Case N44

MB Hogan Ch

P Gerber M

No. 3 Board of Review

Judgment date: 10 June 1981.

M.B. Hogan (Chairman); Dr. P. Gerber (Member)

In this reference, the taxpayer, a qualified accountant, employed by a firm of accountants, obtained a limited right of private practice from his employers. In the result, the taxpayer set up a separate room in his home as an office, furnished it with the usual office equipment, had some stationery printed and awaited his first clients. The first year in part-time private practice yielded gross fees in the amount of $580.

2. The issues before the Board are:

  • (i) whether the car travel expenses incurred between taxpayer's residence/office and place of employment are an allowable deduction; and
  • (ii) whether the amount of interest paid on a housing loan is an allowable deduction pursuant to the provisions of sec. 82KB and 82KC.

It was conceded by both parties at the hearing that the outcome of (i) above would determine the result in (ii).

3. Board of Review No. 2 in Case N35,
81 ATC 186, had occasion to review the law with respect to travel expenses between home and place of employment in circumstances which bear a striking resemblance to the facts of this case. That case, too, involved a salaried accountant who in addition carried on a small accountancy practice from his home. In denying the deduction in that case, No. 2 Board, in a joint decision stated (p. 187):

``In order that a deduction might be had under sec. 51(1), the travelling between the two places of income production must be seen to be travelling in the course of the taxpayer's income producing activities. But when one looks at the essential character of the outgoings incurred by the present taxpayer, it seems to us impossible to describe them with any degree of accuracy as outgoings incurred in gaining or producing his income or necessarily incurred in carrying on a business for that purpose. Rather do they possess the character of expenditure incurred to transport him from his residence to his city employment in the morning, and back to his residence at the end of the normal working day. In the light of the decision in Lunney and Hayley such outgoings are not deductible. To use the description given by Dixon C.J. in that case (100 C.L.R. at p. 485), the costs incurred `by ordinary people to enable them to go day by day to their regular place of employment or business and back to their homes' are a personal or living expense, and excluded from deduction under sec. 51 as being outgoings of a private or domestic nature. Whether this be considered anomalous, as it was by Menzies J. in
F.C. of T. v. Maddalena 71 ATC 4161 at p. 4162, is a matter which does not affect us, as it is not for a Board to seek to vary the law as established by the High Court.''

4. We respectfully concur with the above reasoning and would apply it to this case without further textual emendation were it not for the fact that a firmly held belief has gained currency that travel expenses incurred between two places of income production are automatically entitled to deduction. It was a belief held by the taxpayer in the case referred to above, and again shared by the taxpayer in this reference. We can do no better than to quote the explanation appended by this taxpayer to his return:

``Because of the close relationship of the income earned at the two places, I claim the costs of travelling between these places as expenses incurred in gaining income.''

The point was elaborated in the objection by reference, inter alia, to Case B9,
70 ATC 42 and Case B81,
70 ATC 374.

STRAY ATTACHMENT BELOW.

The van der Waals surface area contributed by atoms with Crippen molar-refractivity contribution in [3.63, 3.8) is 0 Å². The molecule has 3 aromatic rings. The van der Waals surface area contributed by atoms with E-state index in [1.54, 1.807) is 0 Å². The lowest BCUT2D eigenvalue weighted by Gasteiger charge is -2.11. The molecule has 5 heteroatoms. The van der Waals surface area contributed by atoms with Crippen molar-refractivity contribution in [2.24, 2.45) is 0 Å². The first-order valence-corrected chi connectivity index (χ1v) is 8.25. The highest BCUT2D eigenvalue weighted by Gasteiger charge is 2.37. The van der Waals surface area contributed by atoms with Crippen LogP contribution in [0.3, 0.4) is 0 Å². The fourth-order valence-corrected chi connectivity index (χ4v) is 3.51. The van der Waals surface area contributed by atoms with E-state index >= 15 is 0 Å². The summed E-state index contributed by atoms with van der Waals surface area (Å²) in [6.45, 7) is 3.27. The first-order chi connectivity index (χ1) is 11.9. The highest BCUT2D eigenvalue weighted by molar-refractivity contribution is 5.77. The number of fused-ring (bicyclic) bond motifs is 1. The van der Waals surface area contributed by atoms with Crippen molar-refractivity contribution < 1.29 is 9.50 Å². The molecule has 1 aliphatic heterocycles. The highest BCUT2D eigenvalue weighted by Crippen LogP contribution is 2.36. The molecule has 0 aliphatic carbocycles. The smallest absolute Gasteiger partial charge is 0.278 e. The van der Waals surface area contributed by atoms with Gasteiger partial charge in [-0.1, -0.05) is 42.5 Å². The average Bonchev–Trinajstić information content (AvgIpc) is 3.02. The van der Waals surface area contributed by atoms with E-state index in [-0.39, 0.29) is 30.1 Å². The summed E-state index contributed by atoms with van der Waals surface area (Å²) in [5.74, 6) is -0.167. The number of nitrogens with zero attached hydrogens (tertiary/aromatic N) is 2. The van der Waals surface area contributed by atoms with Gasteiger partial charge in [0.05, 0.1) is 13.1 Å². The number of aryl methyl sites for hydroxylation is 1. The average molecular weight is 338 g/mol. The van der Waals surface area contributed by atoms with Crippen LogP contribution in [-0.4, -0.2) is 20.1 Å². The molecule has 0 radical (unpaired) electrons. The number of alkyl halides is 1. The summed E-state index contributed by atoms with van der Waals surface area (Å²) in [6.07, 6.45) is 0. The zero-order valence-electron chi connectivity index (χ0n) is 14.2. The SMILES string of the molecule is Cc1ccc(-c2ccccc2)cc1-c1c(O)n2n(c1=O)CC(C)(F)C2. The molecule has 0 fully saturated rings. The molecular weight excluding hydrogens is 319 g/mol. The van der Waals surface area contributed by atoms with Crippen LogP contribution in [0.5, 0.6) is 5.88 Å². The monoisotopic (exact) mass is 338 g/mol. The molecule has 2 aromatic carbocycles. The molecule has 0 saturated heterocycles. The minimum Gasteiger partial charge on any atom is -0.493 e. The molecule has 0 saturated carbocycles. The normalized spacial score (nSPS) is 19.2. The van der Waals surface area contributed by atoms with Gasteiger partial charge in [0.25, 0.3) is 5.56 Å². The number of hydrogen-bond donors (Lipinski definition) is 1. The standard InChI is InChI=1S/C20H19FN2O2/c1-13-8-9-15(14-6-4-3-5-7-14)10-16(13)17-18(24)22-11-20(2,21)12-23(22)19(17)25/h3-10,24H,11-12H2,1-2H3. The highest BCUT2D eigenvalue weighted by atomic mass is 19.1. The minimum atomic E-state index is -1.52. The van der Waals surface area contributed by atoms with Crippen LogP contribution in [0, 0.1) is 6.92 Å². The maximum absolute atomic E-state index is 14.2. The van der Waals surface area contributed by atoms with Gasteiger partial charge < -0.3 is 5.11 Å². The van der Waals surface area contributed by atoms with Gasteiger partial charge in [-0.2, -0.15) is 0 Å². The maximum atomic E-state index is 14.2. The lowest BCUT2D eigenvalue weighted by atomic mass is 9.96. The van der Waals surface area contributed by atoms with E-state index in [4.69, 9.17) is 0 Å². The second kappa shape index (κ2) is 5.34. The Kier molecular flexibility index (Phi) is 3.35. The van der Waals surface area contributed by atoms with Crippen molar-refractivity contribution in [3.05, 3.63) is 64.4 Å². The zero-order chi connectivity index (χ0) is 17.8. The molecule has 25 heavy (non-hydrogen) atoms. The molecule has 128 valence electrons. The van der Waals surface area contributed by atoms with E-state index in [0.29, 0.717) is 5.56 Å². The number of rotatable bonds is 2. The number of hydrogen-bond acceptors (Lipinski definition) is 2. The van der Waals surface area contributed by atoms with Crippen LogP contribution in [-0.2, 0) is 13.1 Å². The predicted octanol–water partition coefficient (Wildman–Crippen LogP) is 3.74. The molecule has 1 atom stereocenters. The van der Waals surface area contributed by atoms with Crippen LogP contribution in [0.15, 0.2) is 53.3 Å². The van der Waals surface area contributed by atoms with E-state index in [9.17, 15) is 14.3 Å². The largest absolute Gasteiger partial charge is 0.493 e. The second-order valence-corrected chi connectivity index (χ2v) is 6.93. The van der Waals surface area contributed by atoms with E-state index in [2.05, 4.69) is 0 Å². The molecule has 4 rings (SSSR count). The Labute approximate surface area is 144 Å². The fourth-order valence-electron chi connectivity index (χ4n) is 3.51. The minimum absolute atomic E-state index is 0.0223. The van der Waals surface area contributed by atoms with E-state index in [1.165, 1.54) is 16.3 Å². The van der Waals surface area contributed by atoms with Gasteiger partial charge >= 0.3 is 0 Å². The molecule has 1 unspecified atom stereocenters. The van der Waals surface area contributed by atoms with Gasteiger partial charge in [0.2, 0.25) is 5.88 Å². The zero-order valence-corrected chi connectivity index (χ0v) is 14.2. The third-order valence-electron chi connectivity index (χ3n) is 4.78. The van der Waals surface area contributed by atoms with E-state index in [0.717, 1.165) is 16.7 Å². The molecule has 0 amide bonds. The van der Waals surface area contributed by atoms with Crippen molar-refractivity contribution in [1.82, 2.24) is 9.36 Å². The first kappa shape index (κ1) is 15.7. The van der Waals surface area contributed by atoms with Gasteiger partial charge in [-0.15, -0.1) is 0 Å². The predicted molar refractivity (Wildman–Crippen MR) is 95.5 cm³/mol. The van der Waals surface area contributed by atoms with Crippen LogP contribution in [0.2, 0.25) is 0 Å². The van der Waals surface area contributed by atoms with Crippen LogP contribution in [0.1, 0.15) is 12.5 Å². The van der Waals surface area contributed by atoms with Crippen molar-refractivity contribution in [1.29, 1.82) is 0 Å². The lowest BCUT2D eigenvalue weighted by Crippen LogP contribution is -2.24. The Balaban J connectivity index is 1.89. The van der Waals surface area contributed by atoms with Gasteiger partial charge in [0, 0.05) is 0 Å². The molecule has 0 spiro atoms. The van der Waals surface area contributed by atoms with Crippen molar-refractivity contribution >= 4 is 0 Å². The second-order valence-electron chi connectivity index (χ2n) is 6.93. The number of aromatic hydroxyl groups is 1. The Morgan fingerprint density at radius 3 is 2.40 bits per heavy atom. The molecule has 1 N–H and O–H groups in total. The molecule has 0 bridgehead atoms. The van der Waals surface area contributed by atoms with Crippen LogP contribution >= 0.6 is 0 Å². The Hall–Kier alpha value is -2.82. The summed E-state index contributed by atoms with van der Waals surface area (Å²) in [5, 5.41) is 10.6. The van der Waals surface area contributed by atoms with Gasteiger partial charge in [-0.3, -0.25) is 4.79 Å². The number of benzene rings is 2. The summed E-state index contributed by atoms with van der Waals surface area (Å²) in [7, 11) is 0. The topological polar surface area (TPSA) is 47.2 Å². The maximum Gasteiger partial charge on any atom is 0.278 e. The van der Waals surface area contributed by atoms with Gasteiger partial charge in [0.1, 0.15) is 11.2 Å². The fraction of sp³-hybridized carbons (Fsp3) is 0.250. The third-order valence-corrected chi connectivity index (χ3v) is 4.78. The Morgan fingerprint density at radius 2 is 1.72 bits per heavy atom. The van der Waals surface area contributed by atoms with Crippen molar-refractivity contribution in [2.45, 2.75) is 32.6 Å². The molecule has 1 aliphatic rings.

5. Case B81 was a case heard by this Board (as then constituted). The facts, taken from the headnote, were (p. 375):

``taxpayer, a public accountant and tax agent, had two places of business - one

ATC 218

in the city and one 26 miles away where she resided - at both of which she practised her profession.''

Mr. Gordon Thompson (Member), who wrote the principal decision, after reviewing the then current authorities, including
Owen v. Pook (1970) A.C. 244, concluded:

``18. In my opinion, at the present juncture, the following general propositions of law relevant to the deductibility of travelling expenses may shortly be stated -

  • (a) Travelling expenses incurred by a taxpayer in travelling from his home to his place of business or employment are not allowable;
  • (b) Where those expenses are incurred by a taxpayer in travelling between two places of business or employment, they are allowable;
  • (c) The fact that taxpayer resides at one place of business or employment does not of itself mean that travelling expenses incurred in travelling from that place and another place of business or employment are excluded from deductibility. On the contrary they are allowable deductions.

19. It will be noticed that, in my opinion, based on the authorities, no distinction should be drawn between a place of business or employment - that is between the case where a taxpayer carries on business on his own account or in partnership, and that where he is engaged as an employee. On this particular subject, in addition to the main cases cited above, authority for the proposition in relation to deductions generally under sec. 51 may be found in
F.C. of T. v. Finn (1961) 106 C.L.R. 60; and in the majority reasons in Case A44,
69 ATC 251.''

The reference to Case B9 is to a decision of the same Board similarly constituted. Again, it reached the conclusion that the cost of travel between the home from where the taxpayer carried on business and his place of employment was allowable. Mr. Thompson adopted reasoning similar to his later decision in Case B81. Mr. Dempsey (Member) stated (70 ATC at p. 44):

``11. It is well established that the cost of travelling between a home and a place of employment or a place of business is not an allowable deduction, cf.
Lunney v. F.C. of T.; Hayley v. F.C. of T. (1958) 100 C.L.R. 478.

It is, I think, equally well established that the cost of travelling between places of business or places of employment is allowable as a deduction.
F.C. of T. v. Green (1950) 81 C.L.R. 313 and
2 T.B.R.D. Case B107.

13. The question to be decided here is whether, under circumstances where a taxpayer carries on a business at his home and in addition has a place of employment, the travelling between the two places is to be regarded as travelling between his home and his place of employment and thus not allowable, or as travelling between his place of business and a place of employment and thus allowable.